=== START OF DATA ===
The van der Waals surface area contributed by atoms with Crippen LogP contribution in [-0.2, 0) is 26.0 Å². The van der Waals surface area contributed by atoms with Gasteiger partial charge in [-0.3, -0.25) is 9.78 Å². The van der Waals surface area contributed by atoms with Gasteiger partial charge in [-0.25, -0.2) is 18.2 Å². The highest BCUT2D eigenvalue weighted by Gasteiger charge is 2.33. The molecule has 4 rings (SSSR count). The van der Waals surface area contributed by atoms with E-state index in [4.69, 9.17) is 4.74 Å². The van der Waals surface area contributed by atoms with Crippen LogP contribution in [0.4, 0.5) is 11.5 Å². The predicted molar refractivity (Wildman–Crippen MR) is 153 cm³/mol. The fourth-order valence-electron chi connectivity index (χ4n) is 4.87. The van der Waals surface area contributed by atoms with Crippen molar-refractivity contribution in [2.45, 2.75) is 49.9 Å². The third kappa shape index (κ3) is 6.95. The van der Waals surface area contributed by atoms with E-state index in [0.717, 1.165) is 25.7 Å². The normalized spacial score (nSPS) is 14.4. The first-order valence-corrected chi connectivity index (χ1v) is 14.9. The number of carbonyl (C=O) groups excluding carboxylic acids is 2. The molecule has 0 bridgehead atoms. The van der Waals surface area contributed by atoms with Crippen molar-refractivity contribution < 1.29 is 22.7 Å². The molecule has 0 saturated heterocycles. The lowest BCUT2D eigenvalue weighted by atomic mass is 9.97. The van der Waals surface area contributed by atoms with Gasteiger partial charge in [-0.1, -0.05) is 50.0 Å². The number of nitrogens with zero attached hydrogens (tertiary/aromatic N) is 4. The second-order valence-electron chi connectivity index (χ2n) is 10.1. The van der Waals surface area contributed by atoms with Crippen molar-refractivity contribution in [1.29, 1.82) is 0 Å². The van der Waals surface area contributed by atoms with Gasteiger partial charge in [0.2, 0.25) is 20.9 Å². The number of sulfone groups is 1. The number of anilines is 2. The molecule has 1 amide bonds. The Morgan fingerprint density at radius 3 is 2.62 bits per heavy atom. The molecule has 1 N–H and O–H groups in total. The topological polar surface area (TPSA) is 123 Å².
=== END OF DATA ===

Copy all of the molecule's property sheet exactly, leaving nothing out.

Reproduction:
The van der Waals surface area contributed by atoms with Crippen LogP contribution in [-0.2, 0) is 26.0 Å². The van der Waals surface area contributed by atoms with Gasteiger partial charge in [-0.3, -0.25) is 9.78 Å². The van der Waals surface area contributed by atoms with Gasteiger partial charge in [-0.25, -0.2) is 18.2 Å². The highest BCUT2D eigenvalue weighted by Gasteiger charge is 2.33. The molecule has 4 rings (SSSR count). The van der Waals surface area contributed by atoms with E-state index in [4.69, 9.17) is 4.74 Å². The van der Waals surface area contributed by atoms with Crippen LogP contribution in [0.4, 0.5) is 11.5 Å². The predicted molar refractivity (Wildman–Crippen MR) is 153 cm³/mol. The fourth-order valence-electron chi connectivity index (χ4n) is 4.87. The van der Waals surface area contributed by atoms with Crippen molar-refractivity contribution in [2.45, 2.75) is 49.9 Å². The third kappa shape index (κ3) is 6.95. The van der Waals surface area contributed by atoms with E-state index in [0.717, 1.165) is 25.7 Å². The normalized spacial score (nSPS) is 14.4. The first-order valence-corrected chi connectivity index (χ1v) is 14.9. The number of carbonyl (C=O) groups excluding carboxylic acids is 2. The molecule has 0 bridgehead atoms. The van der Waals surface area contributed by atoms with Crippen molar-refractivity contribution < 1.29 is 22.7 Å². The molecule has 0 saturated heterocycles. The lowest BCUT2D eigenvalue weighted by atomic mass is 9.97. The van der Waals surface area contributed by atoms with Gasteiger partial charge in [-0.1, -0.05) is 50.0 Å². The number of nitrogens with zero attached hydrogens (tertiary/aromatic N) is 4. The second-order valence-electron chi connectivity index (χ2n) is 10.1. The van der Waals surface area contributed by atoms with Crippen molar-refractivity contribution in [1.29, 1.82) is 0 Å². The van der Waals surface area contributed by atoms with Gasteiger partial charge in [0.2, 0.25) is 20.9 Å². The number of sulfone groups is 1. The number of anilines is 2. The molecule has 1 amide bonds. The Morgan fingerprint density at radius 3 is 2.62 bits per heavy atom. The molecule has 1 N–H and O–H groups in total. The topological polar surface area (TPSA) is 123 Å².